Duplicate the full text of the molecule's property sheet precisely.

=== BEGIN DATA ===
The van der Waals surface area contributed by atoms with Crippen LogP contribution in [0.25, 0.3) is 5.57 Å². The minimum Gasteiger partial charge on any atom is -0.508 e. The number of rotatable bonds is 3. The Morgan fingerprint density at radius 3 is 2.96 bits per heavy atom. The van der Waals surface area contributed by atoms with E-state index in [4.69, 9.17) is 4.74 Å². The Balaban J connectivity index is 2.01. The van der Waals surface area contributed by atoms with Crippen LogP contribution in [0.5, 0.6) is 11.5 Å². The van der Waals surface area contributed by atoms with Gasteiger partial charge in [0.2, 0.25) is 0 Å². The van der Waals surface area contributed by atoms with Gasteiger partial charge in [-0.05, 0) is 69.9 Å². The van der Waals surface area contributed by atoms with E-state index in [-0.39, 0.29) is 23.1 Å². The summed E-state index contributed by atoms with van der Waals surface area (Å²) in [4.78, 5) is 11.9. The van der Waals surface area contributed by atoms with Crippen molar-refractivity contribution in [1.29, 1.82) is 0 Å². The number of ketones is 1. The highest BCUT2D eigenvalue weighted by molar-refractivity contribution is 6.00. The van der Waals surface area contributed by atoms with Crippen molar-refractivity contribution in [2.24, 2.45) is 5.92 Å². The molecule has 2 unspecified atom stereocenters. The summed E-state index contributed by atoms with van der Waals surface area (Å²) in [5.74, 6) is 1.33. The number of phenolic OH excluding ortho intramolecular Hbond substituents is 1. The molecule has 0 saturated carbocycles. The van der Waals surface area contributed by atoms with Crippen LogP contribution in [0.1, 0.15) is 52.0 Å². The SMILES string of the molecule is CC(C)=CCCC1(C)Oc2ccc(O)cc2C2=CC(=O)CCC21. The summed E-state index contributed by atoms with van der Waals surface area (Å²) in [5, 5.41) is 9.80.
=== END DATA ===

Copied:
The van der Waals surface area contributed by atoms with Crippen LogP contribution in [0.25, 0.3) is 5.57 Å². The minimum Gasteiger partial charge on any atom is -0.508 e. The number of rotatable bonds is 3. The Morgan fingerprint density at radius 3 is 2.96 bits per heavy atom. The van der Waals surface area contributed by atoms with E-state index in [4.69, 9.17) is 4.74 Å². The Balaban J connectivity index is 2.01. The van der Waals surface area contributed by atoms with Crippen LogP contribution in [0.5, 0.6) is 11.5 Å². The van der Waals surface area contributed by atoms with Gasteiger partial charge in [0.2, 0.25) is 0 Å². The van der Waals surface area contributed by atoms with Gasteiger partial charge in [-0.05, 0) is 69.9 Å². The van der Waals surface area contributed by atoms with E-state index in [-0.39, 0.29) is 23.1 Å². The summed E-state index contributed by atoms with van der Waals surface area (Å²) in [4.78, 5) is 11.9. The van der Waals surface area contributed by atoms with Crippen molar-refractivity contribution in [1.29, 1.82) is 0 Å². The number of ketones is 1. The highest BCUT2D eigenvalue weighted by molar-refractivity contribution is 6.00. The van der Waals surface area contributed by atoms with Crippen molar-refractivity contribution in [2.24, 2.45) is 5.92 Å². The molecule has 2 unspecified atom stereocenters. The summed E-state index contributed by atoms with van der Waals surface area (Å²) in [5.74, 6) is 1.33. The number of phenolic OH excluding ortho intramolecular Hbond substituents is 1. The molecule has 0 saturated carbocycles. The van der Waals surface area contributed by atoms with Crippen LogP contribution in [0.1, 0.15) is 52.0 Å². The SMILES string of the molecule is CC(C)=CCCC1(C)Oc2ccc(O)cc2C2=CC(=O)CCC21. The summed E-state index contributed by atoms with van der Waals surface area (Å²) in [5, 5.41) is 9.80.